January 24, 2013 1 Comment
I caught this on Wikipedia’s front page yesterday:
23 January 2013
Did you know
Why would anyone worry about "relative poverty"? The very concept strikes me as offensive. Absolute poverty is a big deal. Relative poverty is a made-up problem.
What is relative poverty? It’s the statistical "income gap" between the richest and the poorest within an economy. Note that "absolute poverty" describes how much you do or do not have. "Relative poverty" describes how much someone else has.
I think it’s safe to say that (absolute) poverty has been the most pressing issue for humankind for as long as we’ve been around. Some people have always been better at producing than others, but for the first few millennia of agriculture, it was almost impossible to produce enough to escape the hardships of nature and the threat of starvation.
The old way to escape poverty was to be strong enough and nasty enough to coerce the producers. Oppenheimer (and Nock, and Chodorov, and Rothbard) called this the "political means." Until recent centuries, the "economic means" could keep you from starving, but direct production (i.e., farming or artisanship) wasn’t going to make anyone rich, not without an indecent admixture of the political means (e.g., extracting a portion of other people’s product by whatever excuse was handy, or using slaves to do the producing for you on "your" land).
Beginning slowly a few centuries ago, and then much more quickly after the advent of the Industrial Revolution, the economic means became much more effective than they had been under lower levels of technology and more centralized forms of government.
Over time, in the West, fewer people starved to death. Fewer people feared starvation. The rural poor became the urban poor because they were better off in the cities than they were in the country. This process continues. As The Triumph of the City (which Doug French reviews here) makes clear, urban poverty can be a sign of the promise and success of a city: as poverty-reduction machines, market-rich cities attract more and more of the rural poor into the ranks of the urban poor. Over lifetimes and generations, the urban poor become the urban (and then often suburban) middle class. This is all to the good, and it’s driven by "capital," both in its financial sense (investment funds) and its older sense, "the means of production."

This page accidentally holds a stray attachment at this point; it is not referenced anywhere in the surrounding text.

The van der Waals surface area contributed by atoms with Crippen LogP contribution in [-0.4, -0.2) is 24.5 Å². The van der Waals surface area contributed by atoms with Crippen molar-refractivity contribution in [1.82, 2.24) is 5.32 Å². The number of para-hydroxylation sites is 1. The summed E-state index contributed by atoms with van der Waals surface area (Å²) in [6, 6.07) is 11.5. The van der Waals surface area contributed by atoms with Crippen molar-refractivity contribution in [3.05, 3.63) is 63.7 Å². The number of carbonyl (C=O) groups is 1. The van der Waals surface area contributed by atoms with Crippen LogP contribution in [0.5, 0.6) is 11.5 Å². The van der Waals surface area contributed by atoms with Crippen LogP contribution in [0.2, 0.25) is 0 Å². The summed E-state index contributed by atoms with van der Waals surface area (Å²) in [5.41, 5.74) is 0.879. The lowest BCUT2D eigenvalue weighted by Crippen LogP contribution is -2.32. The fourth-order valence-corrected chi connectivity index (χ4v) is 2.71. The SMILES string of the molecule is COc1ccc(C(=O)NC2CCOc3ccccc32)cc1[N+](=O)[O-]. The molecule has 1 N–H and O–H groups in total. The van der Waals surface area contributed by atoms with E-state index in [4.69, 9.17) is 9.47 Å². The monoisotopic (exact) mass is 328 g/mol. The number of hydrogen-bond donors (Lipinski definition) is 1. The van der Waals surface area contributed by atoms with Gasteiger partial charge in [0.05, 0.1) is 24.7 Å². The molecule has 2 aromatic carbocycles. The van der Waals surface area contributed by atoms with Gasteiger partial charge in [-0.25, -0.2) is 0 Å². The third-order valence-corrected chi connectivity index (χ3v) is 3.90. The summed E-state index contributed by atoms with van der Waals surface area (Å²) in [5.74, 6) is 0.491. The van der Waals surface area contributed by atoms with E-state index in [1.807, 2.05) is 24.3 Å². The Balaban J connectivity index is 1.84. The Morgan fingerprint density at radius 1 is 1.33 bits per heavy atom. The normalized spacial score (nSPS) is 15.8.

The market has, in a couple of centuries, undone much of the absolute poverty of the previous millennia. Those who want to see a reduction of absolute poverty and human suffering should hope to see the market spread throughout the world — that is to say, less of the political means and more of the economic means, now matched with 21st-century technology and a free flow of capital.
Chasing after the chimera of equality, trusting in the political means to, in essence, force the world to behave according to overly specific (but still arbitrary and culturally imposed) standards of "economic justice" may or may not result in a reduction in relative poverty. It’s guaranteed to increase absolute poverty.
Between my last post and this one, it’s going to seem like I’m picking on Wikipedia. I really don’t mean to. I love Wikipedia. I think I can say without exaggeration that it and Project Gutenberg fundamentally changed the quality of my life. But I can love Project Gutenberg, for example, while not loving every author or every book in the public domain. Likewise, Wikipedia is my main source of information on a daily basis. But an open project like Wikipedia can’t help but reflect some of the attitudes, values, and emotional reflexes with which I will want to take issue.
So whoever is in charge of the front page of Wikipedia decided to alert us to issue of relative poverty in South Korea.
I’m guessing that North Korea has much lower rates of relative poverty. Let’s have a look at what the lack of relative poverty looks like:
Postscript: Several years ago, I listened online to a talk by Walter Block in which he was discussing statistical work he had done for the Fraser Institute: a comparison of different degrees of economic freedom in different countries. One correlation that surprised me was Block’s claim that the more economically free countries also had the lowest income gaps, while countries whose governments were more involved in the economy produced larger income gaps. His explanation was that in a free market, an entrepreneur can only become rich by improving the lives of others. Successful entrepreneurship grows overall wealth; it does not transfer it.
I’m still not sure I buy it, but if he’s right, I’d say that relative poverty is not a problem in itself; rather it may be a sign that a market is being hampered by crony capitalists who are trying to use state intervention to earn what economists call "rent" — which I find a misleading term and prefer to call "political profit," as distinguished from honest and productive entrepreneurial profit in a free (or less hampered) market.
So, does anyone know if the South Korean government has recently become more aggressive in its regulation of the economy?
Well, not really an update. It’s just that Jeffrey Tucker just tweeted an image that I thought went well with this post: